Computer underground Digest Sun Mar 31, 1996 Volume 8 : Issue 26 ISSN 1004-042X Editor: Ji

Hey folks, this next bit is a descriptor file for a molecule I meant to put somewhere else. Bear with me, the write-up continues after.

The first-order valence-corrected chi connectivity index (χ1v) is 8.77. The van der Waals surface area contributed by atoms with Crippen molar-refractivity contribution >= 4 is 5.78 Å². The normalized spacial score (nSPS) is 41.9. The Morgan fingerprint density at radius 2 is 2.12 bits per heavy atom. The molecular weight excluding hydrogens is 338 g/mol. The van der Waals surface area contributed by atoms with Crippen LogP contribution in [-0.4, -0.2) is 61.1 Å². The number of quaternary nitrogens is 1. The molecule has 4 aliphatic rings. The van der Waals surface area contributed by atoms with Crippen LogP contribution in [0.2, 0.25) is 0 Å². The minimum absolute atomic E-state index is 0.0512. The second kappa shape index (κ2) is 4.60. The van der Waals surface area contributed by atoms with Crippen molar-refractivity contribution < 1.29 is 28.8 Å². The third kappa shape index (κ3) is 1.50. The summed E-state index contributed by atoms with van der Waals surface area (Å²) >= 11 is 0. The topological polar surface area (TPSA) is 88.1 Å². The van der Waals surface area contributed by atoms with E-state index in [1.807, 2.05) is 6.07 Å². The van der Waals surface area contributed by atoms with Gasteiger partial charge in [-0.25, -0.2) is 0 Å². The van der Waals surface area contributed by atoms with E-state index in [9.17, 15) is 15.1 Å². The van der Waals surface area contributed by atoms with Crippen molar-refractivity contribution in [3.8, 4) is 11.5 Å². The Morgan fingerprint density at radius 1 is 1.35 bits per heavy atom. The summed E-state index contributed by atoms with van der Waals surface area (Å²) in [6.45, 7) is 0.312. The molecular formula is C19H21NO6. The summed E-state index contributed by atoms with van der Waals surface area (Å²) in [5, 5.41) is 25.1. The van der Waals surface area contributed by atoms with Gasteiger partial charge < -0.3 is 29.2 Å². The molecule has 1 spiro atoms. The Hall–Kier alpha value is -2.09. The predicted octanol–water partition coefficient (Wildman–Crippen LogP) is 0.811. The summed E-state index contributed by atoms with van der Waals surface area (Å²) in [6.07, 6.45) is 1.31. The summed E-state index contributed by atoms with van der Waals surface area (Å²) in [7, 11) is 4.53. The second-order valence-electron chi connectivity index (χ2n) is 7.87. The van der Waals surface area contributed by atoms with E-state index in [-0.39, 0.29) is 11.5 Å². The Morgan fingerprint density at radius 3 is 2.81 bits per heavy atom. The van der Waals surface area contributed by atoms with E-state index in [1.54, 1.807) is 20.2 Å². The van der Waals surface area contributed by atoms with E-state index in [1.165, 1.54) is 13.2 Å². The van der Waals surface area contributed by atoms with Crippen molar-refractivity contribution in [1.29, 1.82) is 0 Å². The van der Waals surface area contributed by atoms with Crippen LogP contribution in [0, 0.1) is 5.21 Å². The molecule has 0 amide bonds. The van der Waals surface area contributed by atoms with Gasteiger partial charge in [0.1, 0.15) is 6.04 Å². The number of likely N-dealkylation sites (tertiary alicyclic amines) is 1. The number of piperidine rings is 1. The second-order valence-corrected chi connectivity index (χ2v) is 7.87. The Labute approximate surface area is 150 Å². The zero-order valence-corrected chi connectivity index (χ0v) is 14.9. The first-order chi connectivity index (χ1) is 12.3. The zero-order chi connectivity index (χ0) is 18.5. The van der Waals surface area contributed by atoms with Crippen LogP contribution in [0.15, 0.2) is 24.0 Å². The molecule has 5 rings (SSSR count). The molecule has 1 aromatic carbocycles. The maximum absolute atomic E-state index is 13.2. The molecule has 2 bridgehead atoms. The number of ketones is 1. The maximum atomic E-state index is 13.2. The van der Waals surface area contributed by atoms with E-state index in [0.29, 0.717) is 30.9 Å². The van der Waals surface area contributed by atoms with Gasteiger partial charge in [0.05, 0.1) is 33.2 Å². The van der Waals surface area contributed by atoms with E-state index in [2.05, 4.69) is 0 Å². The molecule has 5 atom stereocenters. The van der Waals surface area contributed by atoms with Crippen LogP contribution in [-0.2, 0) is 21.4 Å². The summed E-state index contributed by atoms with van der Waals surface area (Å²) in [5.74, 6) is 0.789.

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Computer underground Digest Sun Mar 31, 1996 Volume 8 : Issue 26 ISSN 1004-042X Editor: Jim Thomas ( News Editor: Gordon Meyer ( Archivist: Brendan Kehoe Shadow Master: Stanton McCandlish Field Agent Extraordinaire: David Smith Shadow-Archivists: Dan Carosone / Paul Southworth Ralph Sims / Jyrki Kuoppala Ian Dickinson Cu Digest Homepage: CONTENTS, #8.26 (Sun, Mar 31, 1996) File 1--Formal FCC Complaint Filed Against I-Phone (From telecom.digest) File 2--CONGRESS: Interview with Anna Eshoo File 3--Georgia Computer Regulation (fwd) File 4--German Censorship comment (Re: Cu Digest, #8.17) File 5--Cu Digest Header Info (unchanged since 25 Mar, 1996) CuD ADMINISTRATIVE, EDITORIAL, AND SUBSCRIPTION INFORMATION APPEARS IN THE CONCLUDING FILE AT THE END OF EACH ISSUE. --------------------------------------------------------------------- Date: Fri, 29 Mar 1996 13:32:27 -0500 (EST) From: ptownson@MASSIS.LCS.MIT.EDU(Patrick A. Townson) Subject: File 1--Formal FCC Complaint Filed Against I-Phone (From telecom.digest ) This is a special bulletin received Friday morning regards the squabble between the telephone companies and the I-Phone people; the ones who use the software which allows voice communication via the Internet. The war has started! It appears the carriers are serious about getting rid of this Internet feature. A formal complaint has been filed with the Federal Communications Commission. PAT Subject--LD Co.'s File Complaint Against Internet Phone Authors From--drharry! (Alan Boritz) Date--Fri, 29 Mar 1996 09:12:59 EST Organization--Harry's Place - Mahwah NJ - +1 201 934 0861 Retrieved this from last night. No official word yet on the Commission's response (no docket no. yet). Also, no word yet on precisely which "non-dominant telecommunications companies" are actually represented in this petition: ACTA Internet Phone Petition (RM No. 8775) BEFORE THE FEDERAL COMMUNICATIONS COMMISSION Washington, D.C. 20554 In the Matter of THE PROVISION OF INTERSTATE AND INTERNATIONAL INTEREXCHANGE TELECOMMUNICATIONS SERVICE VIA THE "INTERNET" BY NON-TARIFFED, UNCERTIFIED ENTITIES AMERICA'S CARRIERS TELECOMMUNICATION ASSOCIATION ("ACTA"), Petitioner PETITION FOR DECLARATORY RULING, SPECIAL RELIEF, AND INSTITUTION OF RULEMAKING AGAINST: VocalTec, Inc.; Internet Telephone Company; Third Planet Publishing Inc.; Camelot Corporation; Quarterdeck Corporation; and Other Providers of Non-tariiffed, and Uncertified Interexchange Telecommunications Services, Respondents. To the Commission: SUMMARY OF FILING America's Carriers Telecommunication Association ("ACTA"), a trade association of interexchange telecommunications companies, submits this Petition for Declaratory Ruling, for Special Relief, and for Institution of Rulemaking Proceedings. This petition concerns a new technology: a computer software product that enables a computer with Internet access to be used as a long distance telephone, carrying voice transmissions, at virtually no charge for the call. ACTA submits that the providers of this software are tele- communications carriers and, as such, should be subject to FCC regulation like all telecommunications carriers. ACTA also submits that the FCC has the authority to regulate the Internet. ACTA submits that it is not in the public interest to permit long distance service to be given away, depriving those who must maintain the telecommunications infrastructure of the revenue to do so, and nor is it in the public interest for these select telecommunications carriers to operate outside the regulatory requirements applicable to all other carriers. ACTA asks the Commission to issue a declaratory ruling confirming its authority over interstate and international telecommunications services using the Internet. ACTA asks the Commission, as special relief. to order the Respondents to immediately stop their unauthorized provisioning of telecommunications services pending their compliance with 47 U.S.C. Sections 203 and 214. and in order to give the Commission time for appropriate rulemaking. ACTA asks the Commission to institute rulemaking to govern the use of the Internet for providing telecommunications services. PETITION FOR DECLARATORY RULING, SPECIAL RELIEF, AND INSTITUTION OF RULEMAKING America's Carriers Telecommunication Association ("ACTA"). by its attorneys, submits this Petition for Declaratory Ruling, for Special Relief, and for Institution of Rulemaking Proceedings. In support of this petition, the following is shown. STANDING ACTA is a national trade association of competitive interexchange, non-dominant telecommunications companies. Its members provide interexchange telecommunications services on an intrastate, interstate and international basis to the public at large. Some of its members also act as underlying (or wholesale) carriers providing network facilities, equipment and service to other member carriers which permits telecommunications services to be resold to the public. Other ACTA members supply facilities and equipment to member and non-member wholesale and resale carriers. ACTA's carrier members must be certificated and tariffed before the FCC and most state regulatory commissions in order to render their telecommunications service to the public. In addition, ACTA carrier members are subject to the requirements of the Communications Act of 1934, as amended (the "Act"), and various state laws and regulations which prohibit engaging in unreasonable practices and/or unduly discriminatory conduct. ACTA carrier members are required to pay, directly, or indirectly, various fees and charges in order to render their services to the public. Filing fees and annual fees are levied by the FCC and most states. In addition, the FCC and most states require interexchange carriers to assess and collect from the using public specific charges to support various regulatory policies and programs used to sustain and advance national and state goals for telecommunications. Entities, like those which are described hereinafter, which do not comply with or operate subject to the same statutory and regulatory requirements as ACTA's carrier members, distort the economic and public interest environment in which ACTA carrier members and nonmembers must operate. Continuing to allow such entities to operate without complying with or being subject to the same legal and regulatory requirements as ACTA carrier members threatens the continued viability of ACTA's members and their ability to serve the public and acquit their public interest obligations under federal and state laws. As the appointed representative of its members charged with advancing their economic interests and assisting in achieving and maintaining their legal and regulatory compliance, ACTA has standing to file and prosecute these petitions. STATEMENT OF FACTS AND BACKGROUND A growing number of companies are selling software for the specific purpose of allowing users of the Internet to make free or next to free local, interexchange (intraLATA, interLATA) and international telephone calls using the user's computer (Attach ment 1). One of the Respondents, VocalTec, Inc., advertises the ability of its software called "Internet Phone," to connect any user of "Internet Phone" with any other user of "Internet Phone" anywhere in the world. The software enables users to audibly talk with one another in real-time. Respondents make a one-time charge for the software, but users incur no other charges for making local or long distance telephone calls to any other "Internet Phone" user in the world (except for whatever the user already pays monthly to whomever provides them Internet access). ASSERTION AND ENFORCEMENT OF JURISDICTION ACTA submits that it is incumbent upon the Commission to exercise jurisdiction over the use of the Internet for unregulated interstate and international telecommunications services. As a first step, ACTA submits that the Commission may deem it appropriate to issue a declaratory ruling officially establishing its interest in and authority over interstate and international telecommunications services using the Internet. Secondly, ACTA submits that the Commission has an obliga tion, heightened by the recent enactment of the Telecommunications Act of 1996, to address on a focused basis the on-going, unregulated and unauthorized provisioning of telecommunications services. The Commission should, as special relief, issue an order to the Respondents to immediately stop arranging for, implementing, and marketing non-tariffed, uncertified telecommunications services without complying with applicable provisions of the Act, particularly Sections 203 and 214, codified at 47 U.S.C. Sections 203 and 214. Further, ACTA submits that it is incumbent upon the Commis- sion to examine and adopt rules, policies and regulations govern ing the uses of the Internet for the provisioning of telecommuni- cations services. The use of the Internet to provide telecommu- nications services has an impact on the traditional means, methods, systems, providers, and users of telecommunications services. The unfair competition created by the current unregulated bypass of the traditional means by which long distance services are sold could, if left unchecked, eventually create serious economic hardship on all existing participants in the long distance marketplace and the public which is served by those participants. Ignored, such unregulated operations will rapidly grow and create a far more significant and difficult to control "private" operational enclave of telecommu nications providers and users. Such development will clearly be detrimental to the health of the nation's telecommunications industry and the maintenance of the nation's telecommunications infrastructure. ARGUMENT Commission's Authority to Regulate the Internet. ACTA submits that the Commission has the authority to regulate the Internet under the provisions of 47 U.S.C. Section 151, which created the Commission: [for the purpose of regulating interstate and foreign commerce in communication by wire and radio so as to make avail able, so far as possible, to all the people of the United States a rapid, efficient, Nation-wide, and world-wide wire and radio communication service with adequate facilities at reasonable charges, for the purpose of the national defense. for the purpose of promoting safety of life and property, through the use of wire and radio communication. . . . The Internet is a unique form of wire communication. It is a resource whose benefits are still being explored and whose value is not fully realized. Its capacity is not, however, infinite. The misuse of the Internet as a way to bypass the traditional means of obtaining long distance service could result in a significant reduction of the Internet's ability to handle the customary types of Internet traffic. The Commission has historically protected the public interest by allocating finite communications resources/frequencies and organizing communications traffic. ACTA submits that here also it would be in the public interest for the Commission to define the type of permissible communications which may be effected over the Internet. Commission's Authority to Regulate Respondents as Interstate Telecommunications Carriers. ACTA submits that by both estab- lished precedents defining "common carriage" or public utility" type of operations for purposes of regulatory jurisdiction, and by statutory enactment, the Respondents, as purveyors of Internet long distance services, are interstate telecommunications carri- ers, subject to federal regulation. Section 3 of the new "Telecommunications Act of 1996," Pub. L. No. 104-104, 110 Stat. 56 (1996), to be codified at 47 U.S.C. Section 153, includes the following definitions: (48) Telecommunications. -- The term "telecommunications" means the transmission, between or among points specified by the user, of informa tion of the user's choosing, without change in the form or content of the information as sent and received. (49) Telecommunications Carrier. -- The term "telecommunications carrier" means any provider of telecommunications services, except that such term does not include aggregators of telecommunications services (as defined in section 226). A telecommunications carrier shall be treated as a common carrier under this Act only to the extent that it is engaged in providing telecommunications services, except that the Commission shall determine whether the provision of fixed and mobile satellite service shall be treated as common carriage. (51) Telecommunications Service. -- The term "telecommunications service" means the offering of telecommunications for a fee directly to the public, or to such classes of users as to be effectively available directly to the public, regardless of the facilities used. It would appear that Respondents are currently operating without having complied with the requirements of the Communications Act of 1934, as amended, applicable to providing interstate and international telecommunications services. e.g., Sections 203 and 213, codified at 47 U.S.C. Sections 203 and 214. Case law also supports the Commission's authority to regulate the Respondents. In 1968, the Supreme Court was presented the issue of the Commission's authority to regulate the cable television industry, or CATV, then still in its infancy but growing quickly. In United States v. Southwestern Cable Co., 392 U.S. 157 (1968), the Supreme Court had to decide whether the Federal Communications Commission 1) had the authority under the Communications Act of 1934, as amended, to regulate CATV systems, a new technology and therefore not specifically discussed in the Act, and 2) if the Commission had such authority, whether it also had the authority to issue the particular prohibitory order that it had: one designed generally to preserve the status quo pending further investigation and proceedings, and not issued pursuant to the cease and desist rules of Section 312 of the Act (47 U.S.C. Section 312). The Supreme Court answered both questions in the affirmative. The Supreme Court stated that "the [Federal Communications] Commission has reasonably concluded that regulatory authority over CATV [was] imperative if it [was] to perform with appropriate effectiveness certain of its other responsibil ities." Id. at 173. At that time, cable television characteristically neither produced its own programming nor paid producers or broadcasters for use of the programming which CATV redistributed. Id. at 162. The Court noted the Commission's concern that competition by CATV might destroy or degrade the service offered by local broadcasters and exacerbate the financial difficulties of UHF and educational television broadcasters. Commission's Authority to Grant Special Relief to Maintain the Status Quo. With regard to the procedural issue, the Court in Southwestern Cable upheld the authority of the Commission to issue an order maintain the status quo. The argument was made that the Commission could only issue prohibitory orders under the Act's Section 312 cease and desist provisions which, the Court assumed without finding, were only proper after a hearing or the waiver of the right to a hearing. The Court rejected that argument stating: The Commission's order was thus not, in form or function, a cease-and- desist order that must issue under Sections 312(b), (c). The Commission has acknowledged that, in this area of rapid and significant change, there may be situations in which its generalized regulations are inadequate, and special or additional forms of relief are imperative. It has found that the present case may prove to be such a situation, and that the public interest demands "interim relief limiting further expansion," pending hearings to determine appropriate Commission action. Such orders do not exceed the Commission's authority. This Court has recognized that "the administrative process [must] possess sufficient flexibility to adjust itself' to the "dynamic aspects of radio transmission," F. C. C. v. Pottsville Broadcasting Co., supra, at 138, and that it was precisely for that reason that Congress declined to "stereotype the powers of the Commission to specific details......... National Broadcasting Co. v. United States, supra, at 219. The Commission should take the same action in 1996 with regard to the new technology of long distance calling via Internet as it did thirty years ago in 1966 with regard to the then-new technology of cable television: grant special relief to maintain the status quo so that it might carefully consider what rules are required to best protect the public interest and to carry out Its statutory duties. Other Issues Necessitating the Commission's Regulation of Long Distance via the Internet. The Commission has a duty to oversee and effect the Telecommunications Act of 1996 as well as its long-standing duties under 47 U.S.C. Section 151. The Commission should take action in order to preserve fair competition and the health of the Nation's telecommunications industry. Absent a healthy industry, with users paying telecommunications companies a fair price for telecommunica tions services, the Commission's duty to effectively promote universal service cannot be achieved. Absent action by the Commission, the new technology could be used to circumvent restrictions traditionally found in tariffs con cerning unlawful uses, such as gambling, obscenity, prostitution, drug traffic, and other illegal acts. INFORMATION REGARDING RESPONDENTS ACTA does not possess a listing of all the companies providing free long distance calls via computer software. However, Attachment I contains some information regarding the following Internet telephone software companies and products: a. Company: VocalTec, Inc. 157 Veterans Drive Northvale, NJ 07647 Telephone: (201) 768-9400 Product: Internet Phone Distributors: VocalTec, Inc.; and Ventana Communications Group Research Triangle Park, NC b. Company: Internet Telephone Company Boca Raton, FL Telephone (407) 989-8503 Product: WebPhone c. Company: Third Planet Publishing Inc. a division of Camelot Corporation Product: Digiphone d. Company: Quarterdeck Corporation 13160 Mindanao Way, 3rd Floor Marina Del Ray, CA 90292 Telephone (310) 309-3700 Product: WebTalk e. Company: Unknown Product: CyberPhone CONCLUSION Permitting long distance service to be given away is not in the public interest. Therefore, ACTA urges the Federal Communications Commission ("the Commission") to exercise its jurisdiction in this matter and: issue a declaratory ruling establishing its authority over interstate and international telecommuni- cations services using the Internet; grant special relief to maintain the status quo by immediately stop the sale of this software; and institute rulemaking proceedings defining permissible communications over the Internet. Respectfully submitted, AMERICA'S CARRIERS TELECOMMUNICATIONS ASSOCIATION Charles H. Helein General Counsel Of Counsel: Helein & Associates, P.C. 8180 Greensboro Drive Suite 700 McLean, Virginia 22102 (703) 714-1300 (Telephone) (703) 714-1330 (Facsimile) Dated: March 4, 1995 Footnotes: 1 47 U.S.C. 201 et seq. 2 The user must hook up a microphone to his computer and either a headset or speakers. 3 ACTA asserts that Respondents are also intrastate telecommunications carriers, subject to regulation by state public utility commissions. 4 The Commission had ordered that respondents, a cable company, generally restrict their carriage of Los Angeles signals to areas served by them on February 14, 1966, pending hearings to determine whether the carriage of such signals into San Diego contravened the public interest. The order did not prohibit the addition of new subscribers within areas served by respon dents on February 15, 1966; it did not prevent service to other sub scribers who began receiving service or who submitted an ac- cepted subscription request" between February 15, 1966, and the date of the Commission's order; and it did not preclude the carriage of San Diego and Tijuana, Mexico, signals to subscribers in new areas of service. United States v. Southwestern Cable Co., 392 U.S. 157, 180 (1968). 5 Id. at 180. ------------------------------ Date: Fri, 29 Mar 1996 06:08:06 -0800 From: telstar@WIRED.COM(--Todd Lappin-->) Subject: File 2--CONGRESS: Interview with Anna Eshoo Salutations! Whew! On Tuesday I made the big transcontinental puddle-jump from San Francisco to Boston, where I'm now attending the Sixth Conference on Computers, Freedom, and Privacy. We're all hunkered down here at the Cambridge Hyatt Regency, amid lots of amazing people, a lot of cool ideas, and (surprise!) a lot of talk and concern about the Communications Decency Act. I'll try to tell you more about the conference later this week. But in the meantime... I invite you to take a journey into the mind of Rep. Anna Eshoo. Rep. Eshoo, you will recall, is the California Congresswoman who recently introduced the Online Parental Control Act of 1996 -- legislation that could function as an alternative to the Communications Decency Act. In this interview with Rep. Eshoo, we learn more about how the Communications Decency Act became law, the sinister plottings of the Christian Coalition, and the magnitude of Congress's ignorance about what the Internet is really all about. As Rep. Eshoo puts it, "My sense is, that most members of Congress have little appreciation or understanding that the Internet is not a federal interstate freeway -- it's not a public highway. This is a private network." Many thanks to Gary Brickman, Managing Editor of Interactive Age Digital, for passing this interview along. Work the network! --Todd Lappin--> Section Editor WIRED Magazine ============================================================= Reforming the Communications Decency Act: An interview with Rep. Anna Eshoo (From Interactive Age Digital, on the Wed at On March 21, a federal court began judging the fate of the Communications Decency Act (CDA) -- the restrictive legislation barring online dissemination of material judged "indecent" As the legal challenges progress through the courts, Congress is considering legislation designed to narrow the scope of the indecency ban. One of those bills, the Online Parental Control Act of 1996 was introduced last week. Authored by Congresswoman Anna Eshoo, a Democrat representing most of Silicon Valley in California, the bill seeks to bar only material that is considered "harmful to minors, using a criteria based on widely accepted standards now in place across the nation. Eshoo, first elected in 1992, serves on the House Commerce Committee, and on the Telecommunications Subcommittee, where the Telecommunications bill and Decency act were shaped. Interactive Age Digital's Gary Brickman recently spoke with Representative. Eshoo about censoring the censorship laws. IAD: How did the Communications Decency Act become law? REP. ESHOO: This indecency proposal that became part of the overall bill did not go either through the committee, nor was it amended on the floor of the House. This was slipped in when we were in the conference committee. So, my experience there -- and it was a very close vote on this indecency proposal - really took me back. It said that First Amendment rights, in my view, would be violated. Right alongside of that, the government -- not moms and dads -- would be the decider on what is harmful to minors. I'd been working with various individuals and organizations to shape legislation that would correct this, and that's what the Online Parental Control Act of 1996 represents. IAD: How did the right wing of the Republican Party get the strength to pass the CDA? REP. ESHOO: Certainly the language that was jammed into the bill at the last minute I don't think withstands the scrutiny of the public. Of course Rick White [Republican - Washington], one of my colleagues in the House, tried to have language that would not be as restrictive as the language ended up. Certainly there were many members that quoted Ralph Reed who heads up the Christian Coalition. But it lost on a very close vote [17-16]. IAD: So you think the Christian Coalition was the major force in this country behind the CDA? REP. ESHOO: I think very much so. But I also think there were organizations that certainly lobbied on the Senate side -- because it was Senator Exon (Democrat-Nebraska) that first introduced language that resembled this, the decency clause. There were many family and parental groups that stressed their concerns about what children can and are, most frankly, submitted too. And so that became a very real concern of members of Congress. The irony in the Telecommunications bill is that Congress understood television better than the Internet. Because the V-Chip did become part of the legislative language when it comes to TV. My sense is, that most members of Congress have little appreciation or understanding that the Internet is not a federal interstate freeway -- it's not a public highway. This is a private network. IAD: To go back to the analogy of television versus the Internet in terms of government regulation -- isn't the Internet funded in part by federal dollars that go to educational institutions or research facilities that receive grants for work they do on the Internet? REP. ESHOO: They certainly have the Internet, and they certainly make use of it. But the Internet in and of itself is not a government-funded network. IAD: But neither is ABC or CBS... REP. ESHOO: I'm sure going back over the years the government, through research dollars helped develop it. But for the most part, these are private networks. Cyberspace is something that is relatively new. IAD: Should government regulate the Internet in any way? What form would that take? REP. ESHOO: We're not talking about regulation per se, we're talking about censorship, which goes right to the heart of our First Amendment Rights. The way the language is constructed in the law is that the indecency standard is so vague and so broad that it leads to the criminal penalties that are contained in the bill. In my view, that is harmful in and of itself. I'm a mother, I'm a parent. My children are grown now, but I'm certainly sensitive to the legitimate concerns that parents would have. IAD: Is it realistic to expect that in an election year, with Republicans in charge of Congress that your bill will pass? REP. ESHOO: I think that we have a very good opportunity to gather bipartisan support. I plan to demonstrate the technologies that are available now [to block sites from minors], so members will be not only be introduced to the legislation, but also understand the tools that will provide what parents legitimately need to have. IAD: The President was fairly silent on the Communications Decency Act as it was worded when it passed... REP. ESHOO: It was not an area of the bill that was highlighted. This small part of the bill, as much of an impact as it had to online users, was not something that was debated on the floor of the House of Representatives.. IAD: Do you expect the White House will support your bill? REP. ESHOO: We will certainly meet with the White House and make them very much aware of what this legislation contains. IAD: There are some concerns in the online community that judging material based on "community standards," a criteria supported in your bill, is impossible to apply to the Internet... REP. ESHOO: Just a moment. My bill adds two new defenses. One, the use of labeling or segregating systems to restrict access to online materials, using the standards defined by PICS, the platform for Internet content selection project, and two, it protects information content providers who use these technologies from civil or criminal liability. IAD: What will the impact on the growth of the Internet industry if the law stands as it is now written? REP. ESHOO: This is more than a growing industry in the country. We're the leaders in the world on this. Obviously we're dealing with a law that applies to the United States, but we have to keep in mind that this is a world wide activity. I think it can and will have a chilling effect on both the part of users, and on the part of those who manufacture technology. IAD:Why not let the courts deal with this? REP. ESHOO: Well, the court is not going to rewrite the law. The case is designed to knock out this section [the indecency standard] of the law. If in fact it does -- and my guess is, the court will -- what's left in place? I really do believe that we can and should legislatively speak to the concerns that parents have. I think that's a very important thing. But the way we do it, and honor the Constitution, has to be primary. -- Gary Brickman Managing Editor, Interactive Age Digital +--+--+--+--+--+--+--+--+--+--+--+--+--+--+--+--+--+--+--+--+--+--+--+--+--+- This transmission was brought to you by.... THE CDA INFORMATION NETWORK The CDA Information Network is a moderated mailing list providing up-to-the-minute bulletins and background on efforts to overturn the Communications Decency Act. To subscribe, send email to with "subscribe cda-bulletin" in the message body. ------------------------------ From: Stanton McCandlish Subject: File 3--Georgia Computer Regulation (fwd) Date: Tue, 19 Mar 1996 14:18:44 -0800 (PST) ================ Date--Tue, 19 Mar 96 16:34:37 -0800 From--"rep. mitchell kaye" ALERT!!! This bill has just passed the Georgia Legislature and is awaiting Governor Zell Miller's signature. It will restrict non specific e-mail addresses as well as links that are on pages without permission. It will also send a bad message from Georgia to the world about our welcoming technology. Please write the Gov ASAP. Write to Mr. Steve Wrigley, Executive Secretary to Governor Zell Miller State Capitol Atlanta, GA 30334 urging the Governor to veto House Bill 1630. TIME IS OF THE ESSENCE. Thank you! Please spread the word!!! Rep. Mitchell Kaye ============= H. B. No. 1630 (FLOOR SUBSTITUTE)(AM) By: Representative Parsons of the 40th A BILL TO BE ENTITLED AN ACT To amend Article 6 of Chapter 9 of Title 16 of the Official Code of Georgia Annotated, known as the "Georgia Computer Systems Protection Act," so as to provide that it shall be unlawful for any person or organization knowingly to transmit certain misleading data through a computer or telephone network for the purpose of setting up, maintaining, operating, or exchanging data with an electronic mailbox, home page, or any other electronic information storage bank; to provide for a penalty; to provide that civil actions are allowed; to repeal conflicting laws; and for other purposes. BE IT ENACTED BY THE GENERAL ASSEMBLY OF GEORGIA: SECTION 1. Article 6 of Chapter 9 of Title 16 of the Official Code of Georgia Annotated, known as the "Georgia Computer Systems Protection Act," is amended by adding, following Code Section 16-9-93, a new Code Section 16-9-93.1 to read as follows: "16-9-93.1. (a) It shall be unlawful for any person, any organization, or any representative of any organization knowingly to transmit any data through a computer network or over the transmission facilities or through the network facilities of a local telephone network for the purpose of setting up, maintaining, operating, or exchanging data with an electronic mailbox, home page, or any other electronic information storage bank or point of access to electronic information if such data uses any individual name, trade name, registered trademark, logo, legal or official seal, or copyrighted symbol to falsely identify the person, organization, or representative transmitting such data or which would falsely state or imply that such person, organization, or representative has permission or is legally authorized to use such trade name, registered trademark, logo, legal or official seal, or copyrighted symbol for such purpose when such permission or authorization has not been obtained; provided, however, that no telecommunications company or Internet access provider shall violate this Code section solely as a result of carrying or transmitting such data for its customers. (b) Any person violating subsection (a) of this Code section shall be guilty of a misdemeanor. (c) Nothing in this Code section shall be construed to limit an aggrieved party's right to pursue a civil action for equitable or monetary relief, or both, for actions which violate this Code section." SECTION 2. Nothing contained herein shall prohibit a member of the General Assembly from using the state seal or the Georgia flag which contains the state seal on a home page that is clearly identified with the name of the member as the home page of that member. SECTION 3. All laws and parts of laws in conflict with this Act are repealed. ------------------------------ Date: Fri, 22 Mar 1996 19:28 EDT From: E. ALLEN SMITH Subject: File 4--German Censorship comment (Re: Cu Digest, #8.17) I would like to discuss several statements by those opposed to efforts to remove German censorship by those not in Germany. I have earlier commented on why such efforts are not due to "local decisions" in the United States of America. They are not justified by the United States Constitution's Bill of Rights; the United States Constitution's Bill of Rights is justified by the ethical system also justifying these actions. First, some have argued that the German government's actions are legitimate under the philosophy of "might is right." I do not hold this philosophy to be ethically valid. Furthermore, since those not in Germany have the "might" to enforce a lack of censorship upon Germany, this philosophy would hold that such actions are by definition "right." In other words, "might is right" would hold that a government's actions are only legitimate as far as it can enforce such actions; the German government has shown that it cannot enforce the actions in question. Second, acts by private citizens, without the direct support and authorization of their government, cannot be acts of war. Under war's primary definition, wars are only conflicts between countries or between factions within a country (civil war). Third, even if these acts were acts of war, wars may be perfectly legitimate and right by most ethical standards. For instance, the war against Nazi Germany is considered to have been ethically right by all except a few groups such as neo-Nazis and pacifists. The "war" currently in question involves no actual harm to others; therefore, those opposed to other wars on pacifistic grounds could not oppose this "war" on those grounds. Fourth, one may argue against outside assistance to "pro-democracy" movements in areas in which the people would not vote for a democratic government; however, this is only a valid argument against pro-_democracy_ movements. It is not a valid argument against backing of civil liberties, since civil liberties do not depend on the support of a majority for legitimacy. (Civil liberties are essentially limitations on the power of a government (and of others) - including of a democratic government.) Sincerely Yours, ------------------------------ Date: Thu, 21 Mar 1996 22:51:01 CST From: CuD Moderators Subject: File 5--Cu Digest Header Info (unchanged since 25 Mar, 1996) Cu-Digest is a weekly electronic journal/newsletter. Subscriptions are available at no cost electronically. CuD is available as a Usenet newsgroup: Or, to subscribe, send post with this in the "Subject:: line: SUBSCRIBE CU-DIGEST Send the message to: DO NOT SEND SUBSCRIPTIONS TO THE MODERATORS. The editors may be contacted by voice (815-753-0303), fax (815-753-6302) or U.S. mail at: Jim Thomas, Department of Sociology, NIU, DeKalb, IL 60115, USA. 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